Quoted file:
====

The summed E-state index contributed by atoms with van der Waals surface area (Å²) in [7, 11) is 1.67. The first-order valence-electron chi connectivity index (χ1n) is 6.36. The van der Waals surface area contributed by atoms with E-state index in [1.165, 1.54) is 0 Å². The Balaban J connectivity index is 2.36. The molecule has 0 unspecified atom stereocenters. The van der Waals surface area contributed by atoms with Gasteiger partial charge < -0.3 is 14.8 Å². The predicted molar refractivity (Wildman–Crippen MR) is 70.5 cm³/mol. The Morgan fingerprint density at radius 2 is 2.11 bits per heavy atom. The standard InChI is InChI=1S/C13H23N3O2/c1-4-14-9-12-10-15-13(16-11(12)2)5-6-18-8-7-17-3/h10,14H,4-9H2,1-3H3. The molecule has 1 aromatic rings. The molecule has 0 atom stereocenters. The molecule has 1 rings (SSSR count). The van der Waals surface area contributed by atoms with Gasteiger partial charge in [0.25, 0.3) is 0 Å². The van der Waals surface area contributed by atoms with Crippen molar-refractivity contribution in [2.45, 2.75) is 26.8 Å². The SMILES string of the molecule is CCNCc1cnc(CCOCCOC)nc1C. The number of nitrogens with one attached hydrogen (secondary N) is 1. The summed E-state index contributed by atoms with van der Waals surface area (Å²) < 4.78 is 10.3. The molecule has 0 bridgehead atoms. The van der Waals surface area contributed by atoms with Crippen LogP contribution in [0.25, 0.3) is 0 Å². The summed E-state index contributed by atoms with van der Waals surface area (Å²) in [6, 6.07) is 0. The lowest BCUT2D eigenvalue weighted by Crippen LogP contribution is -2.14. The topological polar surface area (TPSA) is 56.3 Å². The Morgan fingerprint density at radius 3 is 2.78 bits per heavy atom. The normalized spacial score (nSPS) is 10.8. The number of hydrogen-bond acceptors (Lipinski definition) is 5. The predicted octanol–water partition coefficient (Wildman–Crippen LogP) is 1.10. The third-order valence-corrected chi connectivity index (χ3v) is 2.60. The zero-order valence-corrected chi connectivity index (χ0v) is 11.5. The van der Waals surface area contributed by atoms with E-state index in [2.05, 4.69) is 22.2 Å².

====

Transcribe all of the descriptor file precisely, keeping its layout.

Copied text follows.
The summed E-state index contributed by atoms with van der Waals surface area (Å²) in [7, 11) is 1.67. The first-order valence-electron chi connectivity index (χ1n) is 6.36. The van der Waals surface area contributed by atoms with E-state index in [1.165, 1.54) is 0 Å². The Balaban J connectivity index is 2.36. The molecule has 0 unspecified atom stereocenters. The van der Waals surface area contributed by atoms with Gasteiger partial charge < -0.3 is 14.8 Å². The predicted molar refractivity (Wildman–Crippen MR) is 70.5 cm³/mol. The Morgan fingerprint density at radius 2 is 2.11 bits per heavy atom. The standard InChI is InChI=1S/C13H23N3O2/c1-4-14-9-12-10-15-13(16-11(12)2)5-6-18-8-7-17-3/h10,14H,4-9H2,1-3H3. The molecule has 1 aromatic rings. The molecule has 0 atom stereocenters. The molecule has 1 rings (SSSR count). The van der Waals surface area contributed by atoms with Gasteiger partial charge in [0.25, 0.3) is 0 Å². The van der Waals surface area contributed by atoms with Crippen molar-refractivity contribution in [2.45, 2.75) is 26.8 Å². The SMILES string of the molecule is CCNCc1cnc(CCOCCOC)nc1C. The number of nitrogens with one attached hydrogen (secondary N) is 1. The summed E-state index contributed by atoms with van der Waals surface area (Å²) < 4.78 is 10.3. The molecule has 0 bridgehead atoms. The van der Waals surface area contributed by atoms with Crippen LogP contribution in [0.25, 0.3) is 0 Å². The summed E-state index contributed by atoms with van der Waals surface area (Å²) in [6, 6.07) is 0. The lowest BCUT2D eigenvalue weighted by Crippen LogP contribution is -2.14. The topological polar surface area (TPSA) is 56.3 Å². The Morgan fingerprint density at radius 3 is 2.78 bits per heavy atom. The normalized spacial score (nSPS) is 10.8. The number of hydrogen-bond acceptors (Lipinski definition) is 5. The predicted octanol–water partition coefficient (Wildman–Crippen LogP) is 1.10. The third-order valence-corrected chi connectivity index (χ3v) is 2.60. The zero-order valence-corrected chi connectivity index (χ0v) is 11.5. The van der Waals surface area contributed by atoms with E-state index in [2.05, 4.69) is 22.2 Å².